- Simultaneous marketing and coaching skills are needed. It’s great if you start filling up your client roster, but while all the coaching itself is going on, you’ll need automated systems in place to create consistent income.
- Clients lack a sense of community or peer support usually experienced during group coaching (though you can make up for this somewhat if you have a fairly engaged Facebook group or other online community with a similar message).
- It’s more cost-effective. Group coaching is a great way to offer your coaching services at a lower price point. The price range can be determined by the number of people you’ll allow in the group, and how much time you’ll devote to the group on a weekly basis.
- It’s easier to stay within your scope-of-practice. No matter the state you live in, and the coaching parameters, you can create group coaching programs that fall within the legal guidelines. Generalized meal plans and exercise programs are a smart way to offer actionable advice to your clients while staying within your scope-of-practice.
- Allows a sense of community and peer support. This is an important element that personal coaching lacks. The built-in accountability and support provided by the group creates a sense of belonging. When a person witnesses other individuals making positive changes, it can empower them to face their own obstacles and strive for change.
- Built-in accountability. In a 2013 study on group health coaching, they discovered that “when individuals make commitments toward their goals in front of the group, they feel a greater sense of responsibility to follow through.” The members feel accountable to their fellow group members and to their coach.
- A more scalable business model. There are many more growth opportunities for your business when you offer group coaching because the price point is lower, it requires less of a time investment from you, and you can coach more clients at once. You can eventually scale to online courses, corporate coaching, and memberships.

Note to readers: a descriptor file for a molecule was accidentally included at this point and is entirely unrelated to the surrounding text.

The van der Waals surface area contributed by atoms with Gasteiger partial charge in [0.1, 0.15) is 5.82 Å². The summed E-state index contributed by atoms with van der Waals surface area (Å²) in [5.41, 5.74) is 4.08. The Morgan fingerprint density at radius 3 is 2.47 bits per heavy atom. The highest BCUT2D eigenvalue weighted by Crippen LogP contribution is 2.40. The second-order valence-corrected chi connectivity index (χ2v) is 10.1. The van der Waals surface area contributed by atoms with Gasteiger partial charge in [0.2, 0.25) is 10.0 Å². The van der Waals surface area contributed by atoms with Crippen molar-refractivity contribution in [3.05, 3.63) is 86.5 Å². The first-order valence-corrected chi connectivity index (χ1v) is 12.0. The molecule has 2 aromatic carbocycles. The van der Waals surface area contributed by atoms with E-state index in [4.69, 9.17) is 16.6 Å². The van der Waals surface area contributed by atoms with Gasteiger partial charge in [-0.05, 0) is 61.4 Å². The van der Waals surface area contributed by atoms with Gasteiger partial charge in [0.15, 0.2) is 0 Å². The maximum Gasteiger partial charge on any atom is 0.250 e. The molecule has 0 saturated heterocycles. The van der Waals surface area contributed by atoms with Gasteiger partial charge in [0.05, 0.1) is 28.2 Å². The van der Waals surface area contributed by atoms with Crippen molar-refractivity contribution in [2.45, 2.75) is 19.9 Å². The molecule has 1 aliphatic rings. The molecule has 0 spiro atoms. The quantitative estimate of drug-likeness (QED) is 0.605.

- It’s an easier “Yes.” A typical customer-attraction journey first involves drawing in your potential clients, then offering them a free resource to get them on your email list. Once they get to know and value you as an expert, the next step is to have them progress into a paying client. Group coaching gives you a chance to get people in the door with a low-cost offer.
Availability obstacles. Group coaching requires all members to have a mutually available time to meet. That can make it more difficult to fill a group. One plus side is that group sessions can be recorded and shared with members who miss meetings.
- Additional coaching skills required. Managing a group will often require some extra skills to handle particular challenges that are group driven. One example is to cheer on members who progress while being supportive to members who are stuck. Another coaching challenge would be to moderate any disruptive behavior before it negatively impacts others.
- Nailing the right social dynamic. In the aforementioned 2013 study on group health coaching, the researchers explained that “as with any group, coaching groups typically involve a mixture of quieter, more introverted individuals and more extroverted individuals. Well-trained coaches can manage this mix by drawing out quieter clients and redirecting talkative ones.”
- Simultaneous marketing, coaching skills, and strategic programming needed. You’ll need automated systems and consistent marketing to ensure that there are clients ready to book with you. For instance, you might launch groups that start and end on a certain date so that you know you’ll have consistent income for that time period. You might also have an evergreen group that allows members to come and go as they please. The latter allows you to always attract new clients without the pressure of a launch.
As you can see, there are plenty of advantages and disadvantages to both types of coaching. As a new health coach, it’s only natural to feel inspired to try new things with your business, but remember to master the basics first. Your programs will constantly evolve as you learn along the way.